As batting practice begins, three other members of the grounds crew start coming to work: Drew Morris, Chad Austin and Mason Spratling, all UGA students. The three met during their freshman year, and their friendship is the key to working well together.
“This job can be really tough if you don’t work with people that are fun to be around,” Spratling said. “That’s why I like working out here as we all get along and work together.”
Morris, now a senior, has become the de facto team leader.
“I assign roles pre- and post-game,” Morris said. “I try to tell everyone what their job is and what they are doing on a given day. I just want everyone to do the best job that they can. No one is perfect and I just want them to give their best effort every time out there.”
One of the roles that Morris assigns is the painting the batter’s boxes at home plate. This helps make the field stand out after its $12 million renovation from 2015.
The renovations included adding luxury seats behind home plate and adding a lounge area behind the field level. The idea was to give fans a stadium experience on par with the likes of MLB stadiums and other schools in the Southeastern Conference.
With the new additions, Foley Field now has a capacity of 3,921, though it still ranks among the lowest in the SEC. For comparison, Mississippi State and Arkansas each boast 10,000-plus-capacity stadiums, at 15,000 and 10,737, respectively. In terms of attendance, LSU leads with an average of 10,726 fans, while Georgia averages 2,180 fans.
By 5:30 p.m., everyone has arrived to work. Paserchia tells the crew their assigned jobs, and they head out to the field, where they have nearly 45 minutes to get it ready for the game. The workers are split into teams, and each student worker is assigned a job.
The first station is the base lines. Two workers use a string to create a straight line while a third student comes behind and paints from home plate to the first and third base.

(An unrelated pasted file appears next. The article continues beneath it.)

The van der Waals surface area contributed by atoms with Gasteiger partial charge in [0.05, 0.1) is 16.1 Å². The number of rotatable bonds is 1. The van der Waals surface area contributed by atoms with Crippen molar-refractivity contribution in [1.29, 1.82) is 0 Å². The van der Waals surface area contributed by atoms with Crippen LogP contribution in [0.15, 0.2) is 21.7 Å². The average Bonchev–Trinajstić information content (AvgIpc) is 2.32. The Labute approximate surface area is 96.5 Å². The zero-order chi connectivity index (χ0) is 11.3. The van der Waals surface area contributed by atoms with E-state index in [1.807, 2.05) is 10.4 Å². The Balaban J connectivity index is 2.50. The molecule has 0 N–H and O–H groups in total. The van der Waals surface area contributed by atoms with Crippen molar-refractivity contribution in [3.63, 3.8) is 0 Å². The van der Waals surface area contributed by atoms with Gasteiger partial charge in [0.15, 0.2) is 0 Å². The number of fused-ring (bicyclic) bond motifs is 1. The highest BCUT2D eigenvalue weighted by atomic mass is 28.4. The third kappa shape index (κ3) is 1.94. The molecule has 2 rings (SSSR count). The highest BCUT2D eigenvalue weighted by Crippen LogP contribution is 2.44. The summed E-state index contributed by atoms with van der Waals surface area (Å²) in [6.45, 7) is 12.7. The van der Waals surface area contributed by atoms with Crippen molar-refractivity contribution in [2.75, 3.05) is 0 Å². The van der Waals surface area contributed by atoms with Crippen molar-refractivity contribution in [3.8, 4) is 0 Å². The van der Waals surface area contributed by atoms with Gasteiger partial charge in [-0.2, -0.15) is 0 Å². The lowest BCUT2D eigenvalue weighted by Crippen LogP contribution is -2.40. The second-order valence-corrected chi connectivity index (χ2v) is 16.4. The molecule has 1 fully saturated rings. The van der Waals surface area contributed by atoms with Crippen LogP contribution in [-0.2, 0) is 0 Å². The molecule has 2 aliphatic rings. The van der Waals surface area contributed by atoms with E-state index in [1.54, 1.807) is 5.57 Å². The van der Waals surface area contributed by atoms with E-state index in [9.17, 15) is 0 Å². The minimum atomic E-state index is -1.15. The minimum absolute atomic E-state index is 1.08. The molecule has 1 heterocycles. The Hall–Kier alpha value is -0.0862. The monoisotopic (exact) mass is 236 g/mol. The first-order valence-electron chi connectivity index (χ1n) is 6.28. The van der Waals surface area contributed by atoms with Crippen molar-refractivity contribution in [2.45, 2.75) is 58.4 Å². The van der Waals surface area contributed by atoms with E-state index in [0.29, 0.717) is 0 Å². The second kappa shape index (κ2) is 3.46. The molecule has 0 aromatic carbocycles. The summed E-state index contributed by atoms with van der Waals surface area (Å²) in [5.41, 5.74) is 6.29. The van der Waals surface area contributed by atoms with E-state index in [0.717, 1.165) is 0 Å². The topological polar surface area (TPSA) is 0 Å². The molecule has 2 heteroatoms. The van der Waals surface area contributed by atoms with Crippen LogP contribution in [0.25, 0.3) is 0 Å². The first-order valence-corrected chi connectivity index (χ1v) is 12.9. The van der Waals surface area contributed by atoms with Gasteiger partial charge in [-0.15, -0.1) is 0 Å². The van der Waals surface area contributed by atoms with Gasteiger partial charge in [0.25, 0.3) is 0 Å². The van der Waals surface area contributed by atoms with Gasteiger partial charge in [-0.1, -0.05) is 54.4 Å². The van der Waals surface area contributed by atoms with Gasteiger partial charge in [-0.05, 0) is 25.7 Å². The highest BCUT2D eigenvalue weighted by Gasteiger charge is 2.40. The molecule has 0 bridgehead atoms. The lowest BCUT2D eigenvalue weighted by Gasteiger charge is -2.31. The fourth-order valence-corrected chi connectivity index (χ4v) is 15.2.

While that’s happening, the home plate crew paints the batter’s box and uses a wooden structure to leave an imprint in the dirt. They then help place the bases into position and water the field one last time.
At 7 p.m., the game starts. This time serves as a chance for the crew to rest. The only work to do during the game is to drag the field after the third and seventh innings. As the crew relaxes, they head to the the local Kangaroo Express on South Lumpkin Street, where they grab a mid-game snack and take a break.
“Going to the ‘Roo’ is the highlight of our day,” Conley said. “We look forward to it during every home game.”
While the student workers relax at the gas station, Paserchia comes up with the final post-game positions. Still tired, he knows the finish line is near. The jobs don’t vary from pregame, but Paserchia still wants everyone ready.
At 10:30 p.m., the game ends. In a matter of minutes, the crew heads out to scoop dirt from the base paths. The excess dirt is then placed in buckets and disposed of. Afterward, the base paths are watered down and mound clay is added to the pitching mound and landing area.
Once that’s done, the crew adds conditioner to fix any clay that was displaced during the game. The mound is raked and the tarp goes back over it. The infield is manicured one last time, and the transition line from infield clay to the outfield grass is watered down.
“Coach (Scott) Stricklin’s biggest things is the transition from grass to clay,” Paserchia said. “One of our biggest concerns is to make sure the field is safe for our student-athletes and to maintain the highest quality field that we can.”
With everything finished, the crew gathers at home plate. They all place the tarp over the area and Paserchia gives everyone a time to be back on the field the next day. A final glance at his watch says the time 11:15 p.m.: just enough time for his crew to make it home and enjoy their Friday night.
“We all work hard and like to have fun,” Carter said. “We have fun on the job and get everything done. It is an enjoyable environment.”
Several people have noticed the hard work, including the Georgia coach.
“We had close to 10,000 people here this weekend and they all got to see (the field),” Stricklin said. “When they walk in here, I want them to look at this place and say, ‘Wow!’ When you look out there and you see it, it is manicured and beautiful.”
This story was written by Jaylon Thompson of The Grady Sports Bureau, which is part of the sports media program at the University of Georgia’s Grady College of Journalism and Mass Communication.